That was followed by the dessert courses: trays of brownies, baklava, flan, fruit in syrup. We didn't know a second dessert course was coming: a tray of two bite petit fours, cheese cakes and other small cakes. And if that wasn't enough, then a small pot of a warm creamy coconut pudding with raisins was delivered at each place.

Sometime when all this was going on, a large chest of smoking incense was brought by our table. Instinctively I knew to take my hands and waft it to my face. The incense was brought around to every woman to self anoint. Then the elaborate containers of pure oil essence deliciously scented was brought. The first time the server took the rod out of the container and stroked it across my wrist. The next few times it came by I knew what to do and helped myself. May told us it was pure oil and not perfume as perfume usually has alcohol in it and alcohol is forbidden in Muslim culture.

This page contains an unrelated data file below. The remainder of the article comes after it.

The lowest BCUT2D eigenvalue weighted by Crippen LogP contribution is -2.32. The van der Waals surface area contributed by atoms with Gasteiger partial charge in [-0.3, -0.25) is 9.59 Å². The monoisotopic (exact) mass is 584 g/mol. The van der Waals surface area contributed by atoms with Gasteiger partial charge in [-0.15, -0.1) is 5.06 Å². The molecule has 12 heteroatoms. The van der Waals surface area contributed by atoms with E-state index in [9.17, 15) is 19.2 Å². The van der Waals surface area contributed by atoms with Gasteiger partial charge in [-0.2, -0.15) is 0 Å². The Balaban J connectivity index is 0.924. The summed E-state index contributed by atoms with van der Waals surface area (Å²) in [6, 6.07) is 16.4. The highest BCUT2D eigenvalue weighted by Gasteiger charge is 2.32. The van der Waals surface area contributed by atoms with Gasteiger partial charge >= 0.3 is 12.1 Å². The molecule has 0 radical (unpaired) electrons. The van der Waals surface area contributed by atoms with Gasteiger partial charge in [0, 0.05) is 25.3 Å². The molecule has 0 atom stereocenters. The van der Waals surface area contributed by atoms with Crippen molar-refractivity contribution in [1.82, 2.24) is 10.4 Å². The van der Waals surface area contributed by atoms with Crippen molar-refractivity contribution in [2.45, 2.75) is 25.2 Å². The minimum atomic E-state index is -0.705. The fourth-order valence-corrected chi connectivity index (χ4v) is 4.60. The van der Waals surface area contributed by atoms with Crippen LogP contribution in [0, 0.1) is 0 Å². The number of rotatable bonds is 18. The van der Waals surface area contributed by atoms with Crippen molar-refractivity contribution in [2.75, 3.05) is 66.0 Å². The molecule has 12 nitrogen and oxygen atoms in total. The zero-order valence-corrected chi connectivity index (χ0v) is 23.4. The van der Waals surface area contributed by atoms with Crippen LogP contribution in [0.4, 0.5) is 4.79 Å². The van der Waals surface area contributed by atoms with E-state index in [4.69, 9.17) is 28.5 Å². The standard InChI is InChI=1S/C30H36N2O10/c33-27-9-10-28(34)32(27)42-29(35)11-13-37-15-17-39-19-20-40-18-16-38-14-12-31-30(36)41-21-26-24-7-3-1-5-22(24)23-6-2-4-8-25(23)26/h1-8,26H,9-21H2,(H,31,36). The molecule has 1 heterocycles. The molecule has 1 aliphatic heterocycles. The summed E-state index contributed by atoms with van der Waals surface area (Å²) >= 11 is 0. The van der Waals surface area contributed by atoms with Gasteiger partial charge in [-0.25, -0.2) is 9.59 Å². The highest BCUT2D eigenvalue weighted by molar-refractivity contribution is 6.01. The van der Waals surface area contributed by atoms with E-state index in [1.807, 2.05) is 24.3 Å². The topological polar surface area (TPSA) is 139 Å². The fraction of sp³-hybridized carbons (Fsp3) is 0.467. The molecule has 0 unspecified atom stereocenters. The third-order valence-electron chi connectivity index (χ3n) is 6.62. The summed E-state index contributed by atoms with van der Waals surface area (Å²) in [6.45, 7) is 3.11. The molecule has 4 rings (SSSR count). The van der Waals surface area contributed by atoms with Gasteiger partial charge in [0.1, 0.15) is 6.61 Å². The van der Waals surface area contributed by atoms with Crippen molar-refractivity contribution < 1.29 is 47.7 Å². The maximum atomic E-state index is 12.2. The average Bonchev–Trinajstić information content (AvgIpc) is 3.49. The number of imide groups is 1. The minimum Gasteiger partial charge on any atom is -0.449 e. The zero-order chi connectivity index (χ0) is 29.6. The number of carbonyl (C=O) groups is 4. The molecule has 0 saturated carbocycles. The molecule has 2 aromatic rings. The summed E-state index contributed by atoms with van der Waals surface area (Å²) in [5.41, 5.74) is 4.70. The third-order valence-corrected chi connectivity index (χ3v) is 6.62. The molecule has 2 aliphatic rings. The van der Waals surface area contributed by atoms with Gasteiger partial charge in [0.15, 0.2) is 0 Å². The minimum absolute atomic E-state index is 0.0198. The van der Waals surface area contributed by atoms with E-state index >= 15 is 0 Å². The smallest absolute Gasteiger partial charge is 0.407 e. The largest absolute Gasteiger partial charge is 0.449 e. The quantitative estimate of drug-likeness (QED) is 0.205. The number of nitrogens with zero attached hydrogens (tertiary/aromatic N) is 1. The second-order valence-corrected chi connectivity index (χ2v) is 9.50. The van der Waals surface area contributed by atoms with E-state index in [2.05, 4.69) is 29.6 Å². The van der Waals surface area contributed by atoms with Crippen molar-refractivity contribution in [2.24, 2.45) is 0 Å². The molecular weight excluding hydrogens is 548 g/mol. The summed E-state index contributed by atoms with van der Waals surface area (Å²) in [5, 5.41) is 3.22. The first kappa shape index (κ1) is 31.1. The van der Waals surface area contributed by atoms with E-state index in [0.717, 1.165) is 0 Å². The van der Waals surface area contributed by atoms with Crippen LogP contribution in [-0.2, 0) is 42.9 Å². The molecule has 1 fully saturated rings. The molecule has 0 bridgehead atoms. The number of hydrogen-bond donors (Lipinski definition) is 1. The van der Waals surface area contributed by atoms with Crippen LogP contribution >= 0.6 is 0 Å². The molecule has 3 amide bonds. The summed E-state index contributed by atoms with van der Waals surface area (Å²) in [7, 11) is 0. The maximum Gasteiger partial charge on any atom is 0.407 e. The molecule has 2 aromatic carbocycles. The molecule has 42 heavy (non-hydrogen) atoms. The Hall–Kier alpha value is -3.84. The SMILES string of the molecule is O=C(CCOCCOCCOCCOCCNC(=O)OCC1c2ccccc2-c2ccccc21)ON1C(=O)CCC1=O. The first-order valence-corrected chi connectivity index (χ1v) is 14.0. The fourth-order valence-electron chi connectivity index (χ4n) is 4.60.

The girls dancing never stopped. They were so happy and uninhibited. There were all generations of women there. At each family table I observed at least one, sometimes many more older women who did not take off their abaylas. There were pre-teens gazing longingly at the girls just a little older, dreaming of the day when they would be up there dancing. There were very little ones who seemed to not be too closely watched, often climbing up the stairs, tripping up the ladies as they stepped on the long flowing dress trains. All women of all ages not in Abayla were dressed to the nines. Some of the youngest ones, ones that were old enough to sit still at all, were heavily made up and henna tattooed. Obviously a real right of passage. There were also some little boys there. They are allowed up to age six and then they are separated from the unveiled women looking forward to the day when they will have their own wife to unveil.